Karabekiroğlu S, Ünlü N. Effectiveness of different preventive programs in cariogram parameters of young adults at high caries risk. Intl J Dent. 2017;2017:7189270.
Center for Disease Control and Prevention. School-Based Dental Sealant Programs. [Online].; 2016 [cited 2017 November 3. “https://www.cdc.gov/oralhealth/dental_sealant_program/index.htm”.
Central Statistical Agency (CSA) [Ethiopia] and ICF. Ethiopia Demographic and Health Survey 2016. Addis Ababa, and Rockville, Maryland: CSA and ICF; 2016.
World Health Organization. Oral health surveys basic methods. 5th ed. Geneva: WHO library cataloging-in-publication data; 2013.
Henson BS, Wong DT. Collection, storage, and processing of saliva samples for downstream molecular applications. Methods Mol Biol. 2010;666:21–30.
Senthilkumar B, Zothansanga, Senbagam D, Senthilkumar N, Gurusubramaniam G. Practical Microbiology - A Laboratory Manual. 1st ed. New Delhi: Panima Publishing Corporation; 2014. https://doi.org/10.13140/2.1.2667.6163.
Ahirwar SS, Gupta MK, Gupta G, Singh V. Screening, isolation and identification of Lactobacillus species from dental caries of children. Int J Curr Microbiol App Sci. 2017;6(1):497–503.
Nithya K, Senbagam D, Senthilkumar B, Udhayashree N, Gurusamy R. Characterization of bacteriocin producing lactic acid bacteria and its application as a food preservative. Afr J Microbiol Res. 2012;6(6):1138–46.
Burnett D, Aronson J, Asgary R. Oral health status, knowledge, attitudes, and behaviors among marginalized children in Addis Ababa, Ethiopia. J Child Health Care. 2016;20(2):252–61.
Teshome A, Yitayeh A, Gizachew M. Prevalence of dental caries and associated factors among Finote Selam primary school students aged 12-20 years, Finote Selam town, Ethiopia. OHDM. 2016;15:36–41.
Andegiorgish AK, Weldemariam BW, Kifle MM, Mebrahtu FM, Zewde HK, Tewelde MG, Hussen MH, Tsegay WK. Prevalence of dental caries and associated factors among 12 years old students in Eritrea. BMC Oral Health. 2017;17(1):169.
Fergus CE. Caries prevalence and experience of 12-year old children in Montserrat. West Indian Med J. 2010;59(5):573–7.
Al-Darwish M, El Ansari W, Bener A. Prevalence of dental caries among 12-14-year-old children in Qatar. Saudi Dent J. 2014;26(3):115–25.
Sofola OO, Folayan MO, Oginni AB. Changes in the prevalence of dental caries in primary school children in Lagos state, Nigeria. Niger J Clin Pract. 2014;17(2):127–33.
Tagelsir A, Khogli AE, Nurelhuda NM. Oral health of visually impaired schoolchildren in Khartoum state, Sudan. BMC Oral Health. 2013;13(1):33.
Fukuda H, Ogada CN, Kihara E, Wagaiyu EG, Hayashi Y. Oral health status among 12-year-old children in a rural Kenyan community. J Dent Oral Health. 2014;1:1–5.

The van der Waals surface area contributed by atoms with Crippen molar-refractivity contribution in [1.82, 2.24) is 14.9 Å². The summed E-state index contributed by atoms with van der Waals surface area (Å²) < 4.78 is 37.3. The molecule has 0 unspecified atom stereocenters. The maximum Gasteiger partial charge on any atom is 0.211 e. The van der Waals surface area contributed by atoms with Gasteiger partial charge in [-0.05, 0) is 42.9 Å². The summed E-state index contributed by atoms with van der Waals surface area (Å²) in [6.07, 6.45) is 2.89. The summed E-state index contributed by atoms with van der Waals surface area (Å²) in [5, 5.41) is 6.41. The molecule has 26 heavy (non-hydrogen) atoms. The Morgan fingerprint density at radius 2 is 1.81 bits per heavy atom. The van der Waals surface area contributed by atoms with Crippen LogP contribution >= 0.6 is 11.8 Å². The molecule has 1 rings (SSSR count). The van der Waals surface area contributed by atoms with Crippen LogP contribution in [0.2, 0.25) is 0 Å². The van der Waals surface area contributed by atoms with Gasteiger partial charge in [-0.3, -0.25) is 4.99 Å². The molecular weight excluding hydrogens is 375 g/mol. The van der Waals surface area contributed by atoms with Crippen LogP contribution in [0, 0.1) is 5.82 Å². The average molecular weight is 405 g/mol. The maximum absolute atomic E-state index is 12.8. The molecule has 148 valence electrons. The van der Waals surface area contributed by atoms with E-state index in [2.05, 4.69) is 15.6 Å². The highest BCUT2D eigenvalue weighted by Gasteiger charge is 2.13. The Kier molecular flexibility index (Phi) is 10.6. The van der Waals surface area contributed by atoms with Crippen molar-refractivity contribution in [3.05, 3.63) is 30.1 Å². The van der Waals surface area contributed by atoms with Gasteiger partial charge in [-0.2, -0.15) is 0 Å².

Jackson SL, Vann WF Jr, Kotch JB, Pahel BT, Lee JY. Impact of poor oral health on children's school attendance and performance. Am J Public Health. 2011;101(10):1900–6.
Sachdev J, Bansal K, Chopra R. Effect of comprehensive dental rehabilitation on growth parameters in pediatric patients with severe early childhood caries. Intl J Clin Pediatr dent. 2016;9(1):15.
Dawani N, Nisar N, Khan N, Syed S, Tanweer N. Prevalence and factors related to dental caries among pre-school children of sadder town, Karachi, Pakistan: a cross-sectional study. BMC Oral Health. 2012;12:59.
Sheiham A, James WP. Diet and dental caries: the pivotal role of free sugars reemphasized. J Dent Res. 2015;94(10):1341–7.
Piwat S, Teanpaisan R, Thitasomakul A, Thearmontree A, Dahlen G. Lactobacillus species and genotypes associated with dental caries in Thai preschool children. Mol Oral Microbiol. 2010;25(2):157–64.
Eşian D, Man A, Burlibasa L, Burlibasa M, Perieanu MV, Bică CI. Salivary level of Streptococcus mutans and Lactobacillus spp. related to a high risk of caries disease. Rom Biotechnol Lett. 2017;22(2):12496–503.
Bairwa R, Gupta P, Gupta VK, Srivastava B. Traditional medicinal plants: use in oral hygiene. Int J Pharm Chem Sci. 2012;1(4):1529–38.
Maro D, Roberst H, Machibya F, Kahabuka K, Mugonzibwa EA. Previous toothache, dental visits and caries presence among primary school children in dares Salam. Tanz Dent J. 2012;17(2):50–5.
Our appreciation goes to the principal, teachers of primary schools, parents, and guardians of the children in Hara, Ethiopia.
The present study received no funding from any source.
Ethics approval and consent to participate
The Haramaya University, College of Health and Medical Sciences Institutional Health Research Ethics Review Committee (IHRERC) approved this study. Informed, voluntary, written and signed consent from parents/guardians and principals of the concerned schools with assent from participants was obtained. The subjects received an oral examination and referral for treatment as appropriate and upon completion of the dental examination and the interview, health education about oral health was given to the study subjects. The treatment cost to those parents/guardians who can afford the treatment fee was covered by themselves, but for those who cannot afford; the principal investigator covered it. Participants’ confidentiality of information was assured by excluding names and identifiers in the questionnaire.
Consent for publication
In our study, we don’t have any images or videos, etc. of individual participants.
The authors declare that there is no financial or non-financial competing interests from anybody or institute. We also want to assure that we did not receive any technical assistance in developing the research concept or preparation of the manuscript.
Springer Nature remains neutral with regard to jurisdictional claims in published maps and institutional affiliations.
About this article
Cite this article
Ademe, D., Admassu, D. & Balakrishnan, S. Analysis of salivary level Lactobacillus spp. and associated factors as determinants of dental caries amongst primary school children in Harar town, eastern Ethiopia. BMC Pediatr 20, 18 (2020). https://doi.org/10.1186/s12887-020-1921-9
- Dental caries
- Associated factors